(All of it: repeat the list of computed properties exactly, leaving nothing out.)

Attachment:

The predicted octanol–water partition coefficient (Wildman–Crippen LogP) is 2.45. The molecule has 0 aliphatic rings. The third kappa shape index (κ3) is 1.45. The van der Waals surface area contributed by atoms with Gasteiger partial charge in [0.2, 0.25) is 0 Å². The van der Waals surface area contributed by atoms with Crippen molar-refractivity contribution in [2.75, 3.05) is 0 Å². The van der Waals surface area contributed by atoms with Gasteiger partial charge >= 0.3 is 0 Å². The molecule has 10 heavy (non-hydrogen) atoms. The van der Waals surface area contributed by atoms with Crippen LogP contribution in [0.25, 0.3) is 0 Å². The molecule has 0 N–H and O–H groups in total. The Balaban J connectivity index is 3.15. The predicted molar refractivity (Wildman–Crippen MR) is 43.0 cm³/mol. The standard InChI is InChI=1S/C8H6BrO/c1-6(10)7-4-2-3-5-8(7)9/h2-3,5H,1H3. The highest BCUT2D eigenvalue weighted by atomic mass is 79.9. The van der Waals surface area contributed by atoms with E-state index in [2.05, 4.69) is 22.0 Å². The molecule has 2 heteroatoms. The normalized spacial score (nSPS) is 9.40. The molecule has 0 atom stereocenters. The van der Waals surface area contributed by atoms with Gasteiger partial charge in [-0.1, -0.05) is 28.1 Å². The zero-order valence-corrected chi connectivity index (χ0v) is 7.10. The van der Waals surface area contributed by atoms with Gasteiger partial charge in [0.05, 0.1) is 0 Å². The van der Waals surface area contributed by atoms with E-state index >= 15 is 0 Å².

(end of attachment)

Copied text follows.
The predicted octanol–water partition coefficient (Wildman–Crippen LogP) is 2.45. The molecule has 0 aliphatic rings. The third kappa shape index (κ3) is 1.45. The van der Waals surface area contributed by atoms with Gasteiger partial charge in [0.2, 0.25) is 0 Å². The van der Waals surface area contributed by atoms with Crippen molar-refractivity contribution in [2.75, 3.05) is 0 Å². The van der Waals surface area contributed by atoms with Gasteiger partial charge >= 0.3 is 0 Å². The molecule has 10 heavy (non-hydrogen) atoms. The van der Waals surface area contributed by atoms with Crippen LogP contribution in [0.25, 0.3) is 0 Å². The molecule has 0 N–H and O–H groups in total. The Balaban J connectivity index is 3.15. The predicted molar refractivity (Wildman–Crippen MR) is 43.0 cm³/mol. The standard InChI is InChI=1S/C8H6BrO/c1-6(10)7-4-2-3-5-8(7)9/h2-3,5H,1H3. The highest BCUT2D eigenvalue weighted by atomic mass is 79.9. The van der Waals surface area contributed by atoms with E-state index in [2.05, 4.69) is 22.0 Å². The molecule has 2 heteroatoms. The normalized spacial score (nSPS) is 9.40. The molecule has 0 atom stereocenters. The van der Waals surface area contributed by atoms with Gasteiger partial charge in [-0.1, -0.05) is 28.1 Å². The zero-order valence-corrected chi connectivity index (χ0v) is 7.10. The van der Waals surface area contributed by atoms with Gasteiger partial charge in [0.05, 0.1) is 0 Å². The van der Waals surface area contributed by atoms with E-state index >= 15 is 0 Å².